Nope, not easy records… but worth the effort.
- Proceedings as to Joseph and Thomas Wilkinson, 14 August 1904, Records of the Special Board of Inquiry, District 4, Philadelphia, vol. 28, p. 72; digital images, “Records of the special boards of inquiry, district 4, Philadelphia, 1893-1909,” FamilySearch (https://familysearch.org : accessed 31 May 2018). ↩
- Judy G. Russell, “Inquiring into the inquiries,” The Legal Genealogist, posted 29 May 2018 (https://www.legalgenealogist.com/blog : accessed 31 May 2018). ↩
- Ibid., “Not the same, but…,” posted 31 May 2018. ↩
- See generally National Archives Microfilm Publications, Pamphlet Describing M1500, Records of the Special Board of Inquiry, District No. 4 (Philadelphia), Immigration and Naturalization Service 1893-1909 (Washington, D.C. : National Archives and Records Administration, 1987). ↩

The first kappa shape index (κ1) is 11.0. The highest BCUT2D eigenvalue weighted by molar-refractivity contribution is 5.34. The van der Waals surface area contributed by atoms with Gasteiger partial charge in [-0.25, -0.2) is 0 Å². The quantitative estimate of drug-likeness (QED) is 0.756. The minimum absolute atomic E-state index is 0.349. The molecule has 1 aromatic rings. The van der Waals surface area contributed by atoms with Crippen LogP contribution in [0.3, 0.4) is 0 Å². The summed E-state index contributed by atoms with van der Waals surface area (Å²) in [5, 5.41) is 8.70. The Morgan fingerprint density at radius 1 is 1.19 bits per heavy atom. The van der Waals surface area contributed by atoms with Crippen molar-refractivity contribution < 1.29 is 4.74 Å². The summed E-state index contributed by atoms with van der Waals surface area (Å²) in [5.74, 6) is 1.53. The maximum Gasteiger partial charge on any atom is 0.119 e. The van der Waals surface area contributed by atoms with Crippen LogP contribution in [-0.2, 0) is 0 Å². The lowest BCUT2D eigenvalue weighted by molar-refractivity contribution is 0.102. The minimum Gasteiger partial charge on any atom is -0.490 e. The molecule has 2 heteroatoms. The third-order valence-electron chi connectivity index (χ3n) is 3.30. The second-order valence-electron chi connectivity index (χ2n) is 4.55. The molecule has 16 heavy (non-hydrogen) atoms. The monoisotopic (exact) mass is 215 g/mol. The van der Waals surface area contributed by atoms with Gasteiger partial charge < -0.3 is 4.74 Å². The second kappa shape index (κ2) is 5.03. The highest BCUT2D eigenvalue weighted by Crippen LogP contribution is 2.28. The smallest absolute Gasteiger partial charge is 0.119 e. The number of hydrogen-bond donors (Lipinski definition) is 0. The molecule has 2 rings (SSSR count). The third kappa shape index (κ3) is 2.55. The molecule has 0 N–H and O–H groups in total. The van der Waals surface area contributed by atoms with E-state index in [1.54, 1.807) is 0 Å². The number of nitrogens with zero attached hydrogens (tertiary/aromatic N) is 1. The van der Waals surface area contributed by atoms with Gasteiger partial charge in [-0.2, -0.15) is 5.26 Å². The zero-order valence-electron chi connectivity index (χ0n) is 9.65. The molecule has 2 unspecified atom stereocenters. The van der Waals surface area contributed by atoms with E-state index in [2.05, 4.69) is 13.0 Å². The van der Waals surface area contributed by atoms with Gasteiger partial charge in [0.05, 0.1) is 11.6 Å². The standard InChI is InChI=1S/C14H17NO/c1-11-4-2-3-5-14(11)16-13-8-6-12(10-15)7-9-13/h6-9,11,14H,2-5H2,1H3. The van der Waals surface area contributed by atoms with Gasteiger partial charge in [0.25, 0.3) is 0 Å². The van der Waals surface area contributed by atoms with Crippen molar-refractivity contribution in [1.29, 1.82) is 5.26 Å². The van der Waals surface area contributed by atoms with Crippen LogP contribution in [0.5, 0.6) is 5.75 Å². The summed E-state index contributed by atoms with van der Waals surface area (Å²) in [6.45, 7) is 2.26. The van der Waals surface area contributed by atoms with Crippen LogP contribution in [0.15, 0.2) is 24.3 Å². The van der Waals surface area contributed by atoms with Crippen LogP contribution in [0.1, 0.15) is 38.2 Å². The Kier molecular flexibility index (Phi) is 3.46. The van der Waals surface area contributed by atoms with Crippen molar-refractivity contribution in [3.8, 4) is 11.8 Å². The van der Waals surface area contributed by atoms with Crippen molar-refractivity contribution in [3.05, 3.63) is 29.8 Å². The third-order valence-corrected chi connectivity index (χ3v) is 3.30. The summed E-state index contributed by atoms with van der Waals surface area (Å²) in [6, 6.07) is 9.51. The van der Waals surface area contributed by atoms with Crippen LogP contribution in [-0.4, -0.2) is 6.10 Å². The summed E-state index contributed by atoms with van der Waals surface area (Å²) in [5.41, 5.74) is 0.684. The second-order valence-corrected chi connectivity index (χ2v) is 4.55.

- “Records of the special boards of inquiry, district 4, Philadelphia, 1893-1909,” FamilySearch (https://familysearch.org : accessed 31 May 2018). ↩
- “An act to execute certain treaty stipulations relating to Chinese,” 22 Stat. 58 (6 May 1882). ↩
- NARA Descriptive Pamphlet M1500, at 5-7. ↩
- Records of Aliens Held for Special Inquiry, JewishGen.org (https://www.jewishgen.org/ : accessed 31 May 2018). ↩
- Ibid., “Causes (Grounds) for Exclusion Noted on BSI Lists, ca. 1903-1924.” ↩
- Proceedings as to Samuel Freedman, August 1904, Records of the Special Board of Inquiry, District 4, Philadelphia, vol. 28, p. 59. ↩
- Proceedings as to Morris Gross, August 1904, Records of the Special Board of Inquiry, District 4, Philadelphia, vol. 28, p. 60. ↩
- Proceedings as to Kate and Patrick Brennan, August 1904, Records of the Special Board of Inquiry, District 4, Philadelphia, vol. 28, p. 75. ↩